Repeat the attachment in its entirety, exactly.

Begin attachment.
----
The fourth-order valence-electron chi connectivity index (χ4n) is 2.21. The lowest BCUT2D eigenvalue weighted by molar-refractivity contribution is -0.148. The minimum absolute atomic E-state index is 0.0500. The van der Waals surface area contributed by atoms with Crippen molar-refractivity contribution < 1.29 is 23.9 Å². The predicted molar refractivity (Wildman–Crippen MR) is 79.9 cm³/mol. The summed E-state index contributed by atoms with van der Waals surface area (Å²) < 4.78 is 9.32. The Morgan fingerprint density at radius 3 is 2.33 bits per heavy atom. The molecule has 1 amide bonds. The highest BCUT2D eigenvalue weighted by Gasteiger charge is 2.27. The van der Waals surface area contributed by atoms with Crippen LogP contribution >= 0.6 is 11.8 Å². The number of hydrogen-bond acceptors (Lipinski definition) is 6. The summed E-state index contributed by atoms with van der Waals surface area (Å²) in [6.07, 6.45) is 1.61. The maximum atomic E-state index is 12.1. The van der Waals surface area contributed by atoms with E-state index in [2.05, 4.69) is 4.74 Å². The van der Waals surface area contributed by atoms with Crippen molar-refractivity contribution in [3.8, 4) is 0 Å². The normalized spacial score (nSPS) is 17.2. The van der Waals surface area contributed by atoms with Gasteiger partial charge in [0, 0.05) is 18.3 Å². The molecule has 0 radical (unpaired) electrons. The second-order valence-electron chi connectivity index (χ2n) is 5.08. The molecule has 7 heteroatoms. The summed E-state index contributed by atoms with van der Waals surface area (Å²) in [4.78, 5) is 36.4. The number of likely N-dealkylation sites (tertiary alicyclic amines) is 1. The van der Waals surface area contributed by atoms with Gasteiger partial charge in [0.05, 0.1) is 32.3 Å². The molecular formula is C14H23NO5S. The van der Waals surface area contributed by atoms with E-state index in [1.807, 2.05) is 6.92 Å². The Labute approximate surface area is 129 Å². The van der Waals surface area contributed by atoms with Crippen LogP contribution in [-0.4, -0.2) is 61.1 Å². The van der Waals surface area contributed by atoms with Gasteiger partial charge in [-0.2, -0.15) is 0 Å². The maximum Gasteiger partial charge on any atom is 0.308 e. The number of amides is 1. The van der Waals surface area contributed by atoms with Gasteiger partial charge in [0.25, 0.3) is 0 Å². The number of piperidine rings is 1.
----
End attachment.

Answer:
The fourth-order valence-electron chi connectivity index (χ4n) is 2.21. The lowest BCUT2D eigenvalue weighted by molar-refractivity contribution is -0.148. The minimum absolute atomic E-state index is 0.0500. The van der Waals surface area contributed by atoms with Crippen molar-refractivity contribution < 1.29 is 23.9 Å². The predicted molar refractivity (Wildman–Crippen MR) is 79.9 cm³/mol. The summed E-state index contributed by atoms with van der Waals surface area (Å²) < 4.78 is 9.32. The Morgan fingerprint density at radius 3 is 2.33 bits per heavy atom. The molecule has 1 amide bonds. The highest BCUT2D eigenvalue weighted by Gasteiger charge is 2.27. The van der Waals surface area contributed by atoms with Crippen LogP contribution >= 0.6 is 11.8 Å². The number of hydrogen-bond acceptors (Lipinski definition) is 6. The summed E-state index contributed by atoms with van der Waals surface area (Å²) in [6.07, 6.45) is 1.61. The maximum atomic E-state index is 12.1. The van der Waals surface area contributed by atoms with E-state index in [2.05, 4.69) is 4.74 Å². The van der Waals surface area contributed by atoms with Crippen molar-refractivity contribution in [3.8, 4) is 0 Å². The normalized spacial score (nSPS) is 17.2. The van der Waals surface area contributed by atoms with Gasteiger partial charge in [0, 0.05) is 18.3 Å². The molecule has 0 radical (unpaired) electrons. The second-order valence-electron chi connectivity index (χ2n) is 5.08. The molecule has 7 heteroatoms. The summed E-state index contributed by atoms with van der Waals surface area (Å²) in [4.78, 5) is 36.4. The number of likely N-dealkylation sites (tertiary alicyclic amines) is 1. The van der Waals surface area contributed by atoms with Gasteiger partial charge in [0.05, 0.1) is 32.3 Å². The molecular formula is C14H23NO5S. The van der Waals surface area contributed by atoms with E-state index in [1.807, 2.05) is 6.92 Å². The Labute approximate surface area is 129 Å². The van der Waals surface area contributed by atoms with Crippen LogP contribution in [-0.4, -0.2) is 61.1 Å². The van der Waals surface area contributed by atoms with Gasteiger partial charge in [-0.2, -0.15) is 0 Å². The maximum Gasteiger partial charge on any atom is 0.308 e. The number of amides is 1. The van der Waals surface area contributed by atoms with Gasteiger partial charge in [0.25, 0.3) is 0 Å². The number of piperidine rings is 1.